You can easily re-create the highlights by opening the book page or article, selecting the text, and clicking “Highlight.”

Citations (0)
Some of your citations are legacy items.

Any citation created before July 30, 2012 will labeled as a “Cited page.” New citations will be saved as cited passages, pages or articles.

We also added the ability to view new citations from your projects or the book or article where you created them.

Notes (0)
Bookmarks (0)

You have no saved items from this article

Project items include:
  • Saved book/article
  • Highlights
  • Quotes/citations
  • Notes
  • Bookmarks
Notes
Cite this article

Cited article

Style
Citations are available only to our active members.
Buy instant access to cite pages or passages in MLA, APA and Chicago citation styles.

(Einhorn, 1992, p. 25)

(Einhorn 25)

1. Lois J. Einhorn, Abraham Lincoln, the Orator: Penetrating the Lincoln Legend (Westport, CT: Greenwood Press, 1992), 25, http://www.questia.com/read/27419298.

Cited article

International Perspectives on Organizational Behavior and Human Resource Management
Settings

Settings

Typeface
Text size Smaller Larger Reset View mode
Search within

Search within this article

Look up

Look up a word

  • Dictionary
  • Thesaurus
Please submit a word or phrase above.
Print this page

Print this page

Why can't I print more than one page at a time?

Help
Full screen

matching results for page

    Questia reader help

    How to highlight and cite specific passages

    1. Click or tap the first word you want to select.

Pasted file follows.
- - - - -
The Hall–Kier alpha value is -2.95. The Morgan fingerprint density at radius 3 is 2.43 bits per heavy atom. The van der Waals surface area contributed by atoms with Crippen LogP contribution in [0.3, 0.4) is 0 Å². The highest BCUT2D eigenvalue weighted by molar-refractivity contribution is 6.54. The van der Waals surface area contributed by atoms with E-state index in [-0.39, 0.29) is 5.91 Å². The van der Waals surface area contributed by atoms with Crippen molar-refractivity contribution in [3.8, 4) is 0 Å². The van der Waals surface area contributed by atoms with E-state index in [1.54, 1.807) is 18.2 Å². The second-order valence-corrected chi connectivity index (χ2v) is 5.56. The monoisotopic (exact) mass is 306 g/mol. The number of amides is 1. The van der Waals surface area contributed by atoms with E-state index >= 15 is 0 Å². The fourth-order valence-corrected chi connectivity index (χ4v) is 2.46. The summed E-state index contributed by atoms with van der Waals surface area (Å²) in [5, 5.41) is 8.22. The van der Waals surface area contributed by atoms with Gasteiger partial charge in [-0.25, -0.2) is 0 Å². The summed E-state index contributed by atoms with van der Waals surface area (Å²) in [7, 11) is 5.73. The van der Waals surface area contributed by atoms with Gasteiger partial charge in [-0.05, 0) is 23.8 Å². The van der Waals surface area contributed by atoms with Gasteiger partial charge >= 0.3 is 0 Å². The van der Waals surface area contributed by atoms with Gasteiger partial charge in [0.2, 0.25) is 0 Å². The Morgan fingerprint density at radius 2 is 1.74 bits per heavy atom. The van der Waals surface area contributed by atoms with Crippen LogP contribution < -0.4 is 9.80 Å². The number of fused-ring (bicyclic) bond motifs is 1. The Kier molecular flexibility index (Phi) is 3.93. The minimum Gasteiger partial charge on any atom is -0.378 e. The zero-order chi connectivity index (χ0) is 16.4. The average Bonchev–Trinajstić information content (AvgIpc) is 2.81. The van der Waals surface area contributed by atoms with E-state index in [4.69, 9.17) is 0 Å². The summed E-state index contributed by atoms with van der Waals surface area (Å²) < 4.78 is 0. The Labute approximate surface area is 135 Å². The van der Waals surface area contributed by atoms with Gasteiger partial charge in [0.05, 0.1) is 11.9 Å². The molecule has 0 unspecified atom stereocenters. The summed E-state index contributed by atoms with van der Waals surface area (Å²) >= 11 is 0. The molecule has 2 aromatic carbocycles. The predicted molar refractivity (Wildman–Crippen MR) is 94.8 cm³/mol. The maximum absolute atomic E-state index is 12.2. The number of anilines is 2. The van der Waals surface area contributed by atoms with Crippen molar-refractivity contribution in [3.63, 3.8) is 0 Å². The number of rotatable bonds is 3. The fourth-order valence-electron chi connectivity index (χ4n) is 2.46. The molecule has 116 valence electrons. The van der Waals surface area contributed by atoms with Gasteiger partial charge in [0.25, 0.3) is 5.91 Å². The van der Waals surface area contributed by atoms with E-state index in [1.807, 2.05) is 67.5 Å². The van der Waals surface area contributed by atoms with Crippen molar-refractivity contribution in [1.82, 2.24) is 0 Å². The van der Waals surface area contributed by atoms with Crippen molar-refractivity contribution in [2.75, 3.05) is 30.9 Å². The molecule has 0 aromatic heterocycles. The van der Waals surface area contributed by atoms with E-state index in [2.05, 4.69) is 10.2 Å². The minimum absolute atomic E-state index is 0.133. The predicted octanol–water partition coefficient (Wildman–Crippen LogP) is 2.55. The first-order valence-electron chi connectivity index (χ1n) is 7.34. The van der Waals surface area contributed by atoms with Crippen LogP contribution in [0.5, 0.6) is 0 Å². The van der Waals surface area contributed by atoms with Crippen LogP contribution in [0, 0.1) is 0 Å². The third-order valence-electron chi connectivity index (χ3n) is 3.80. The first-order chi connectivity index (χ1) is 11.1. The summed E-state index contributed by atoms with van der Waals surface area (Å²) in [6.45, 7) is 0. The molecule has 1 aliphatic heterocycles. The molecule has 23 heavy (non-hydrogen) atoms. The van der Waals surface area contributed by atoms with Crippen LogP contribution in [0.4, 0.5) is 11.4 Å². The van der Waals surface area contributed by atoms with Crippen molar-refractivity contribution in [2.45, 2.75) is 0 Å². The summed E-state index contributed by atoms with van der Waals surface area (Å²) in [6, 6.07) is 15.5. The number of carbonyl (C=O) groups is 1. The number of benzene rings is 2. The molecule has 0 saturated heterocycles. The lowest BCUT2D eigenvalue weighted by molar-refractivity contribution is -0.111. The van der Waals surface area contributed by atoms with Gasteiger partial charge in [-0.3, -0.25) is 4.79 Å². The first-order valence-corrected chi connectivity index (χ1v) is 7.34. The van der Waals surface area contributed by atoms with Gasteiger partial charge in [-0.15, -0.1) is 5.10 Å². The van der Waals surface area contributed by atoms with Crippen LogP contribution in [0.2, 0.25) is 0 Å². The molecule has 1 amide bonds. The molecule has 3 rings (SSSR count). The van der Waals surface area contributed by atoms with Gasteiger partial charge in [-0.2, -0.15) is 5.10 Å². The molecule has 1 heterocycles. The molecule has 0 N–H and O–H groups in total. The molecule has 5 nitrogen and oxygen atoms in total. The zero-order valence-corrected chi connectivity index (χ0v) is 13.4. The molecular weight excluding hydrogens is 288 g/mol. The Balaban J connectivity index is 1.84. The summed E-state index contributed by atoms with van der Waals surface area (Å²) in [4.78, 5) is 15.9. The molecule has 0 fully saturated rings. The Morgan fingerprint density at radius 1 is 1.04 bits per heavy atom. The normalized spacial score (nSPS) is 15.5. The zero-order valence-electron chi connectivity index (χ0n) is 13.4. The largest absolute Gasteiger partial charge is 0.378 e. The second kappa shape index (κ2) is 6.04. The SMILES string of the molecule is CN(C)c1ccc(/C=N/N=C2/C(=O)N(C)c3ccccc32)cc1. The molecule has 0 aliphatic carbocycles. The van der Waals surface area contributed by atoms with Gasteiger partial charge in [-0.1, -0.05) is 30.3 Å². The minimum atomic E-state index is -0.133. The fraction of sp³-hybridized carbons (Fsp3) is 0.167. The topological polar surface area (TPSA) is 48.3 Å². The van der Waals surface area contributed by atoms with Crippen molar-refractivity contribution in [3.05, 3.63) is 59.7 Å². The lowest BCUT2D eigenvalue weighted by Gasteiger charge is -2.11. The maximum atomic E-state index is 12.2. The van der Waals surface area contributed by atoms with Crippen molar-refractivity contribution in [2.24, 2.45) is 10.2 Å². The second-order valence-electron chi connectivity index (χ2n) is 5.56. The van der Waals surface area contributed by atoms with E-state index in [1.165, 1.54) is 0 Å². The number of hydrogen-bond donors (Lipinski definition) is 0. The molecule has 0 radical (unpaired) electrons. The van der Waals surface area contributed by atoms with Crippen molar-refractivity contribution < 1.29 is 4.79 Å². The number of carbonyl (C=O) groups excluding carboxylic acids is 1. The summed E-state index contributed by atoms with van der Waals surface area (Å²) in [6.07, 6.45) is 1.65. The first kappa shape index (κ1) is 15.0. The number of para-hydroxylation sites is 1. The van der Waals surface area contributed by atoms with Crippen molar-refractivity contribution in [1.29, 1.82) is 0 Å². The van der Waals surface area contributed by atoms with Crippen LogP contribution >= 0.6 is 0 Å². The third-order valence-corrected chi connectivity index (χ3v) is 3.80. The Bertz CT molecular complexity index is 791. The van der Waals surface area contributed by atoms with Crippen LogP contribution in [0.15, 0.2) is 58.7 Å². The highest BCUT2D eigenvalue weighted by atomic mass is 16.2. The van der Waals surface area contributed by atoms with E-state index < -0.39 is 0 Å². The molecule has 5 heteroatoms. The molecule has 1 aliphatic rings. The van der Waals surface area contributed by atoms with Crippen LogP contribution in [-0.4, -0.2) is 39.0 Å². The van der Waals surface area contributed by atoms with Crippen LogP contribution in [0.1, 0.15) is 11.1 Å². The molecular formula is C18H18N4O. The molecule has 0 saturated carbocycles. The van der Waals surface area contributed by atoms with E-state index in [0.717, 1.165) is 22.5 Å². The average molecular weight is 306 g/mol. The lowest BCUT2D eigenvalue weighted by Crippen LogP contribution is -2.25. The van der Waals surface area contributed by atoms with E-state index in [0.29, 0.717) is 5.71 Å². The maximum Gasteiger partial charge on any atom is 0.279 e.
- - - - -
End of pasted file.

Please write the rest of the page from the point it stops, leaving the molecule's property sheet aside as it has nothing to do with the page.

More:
2. Click or tap the last word you want to select, and you’ll see everything in between get selected.
    3. You’ll then get a menu of options like creating a highlight or a citation from that passage of text.

    OK, got it!

    Cited passage

    Style
    Citations are available only to our active members.
    Buy instant access to cite pages or passages in MLA, APA and Chicago citation styles.

    "Portraying himself as an honest, ordinary person helped Lincoln identify with his audiences." (Einhorn, 1992, p. 25).

    "Portraying himself as an honest, ordinary person helped Lincoln identify with his audiences." (Einhorn 25)

    "Portraying himself as an honest, ordinary person helped Lincoln identify with his audiences."1

    1. Lois J. Einhorn, Abraham Lincoln, the Orator: Penetrating the Lincoln Legend (Westport, CT: Greenwood Press, 1992), 25, http://www.questia.com/read/27419298.

    Cited passage

    Thanks for trying Questia!

    Please continue trying out our research tools, but please note, full functionality is available only to our active members.

    Your work will be lost once you leave this Web page.

    Buy instant access to save your work.

    Already a member? Log in now.

    Author Advanced search

    Oops!

    An unknown error has occurred. Please click the button below to reload the page. If the problem persists, please try again in a little while.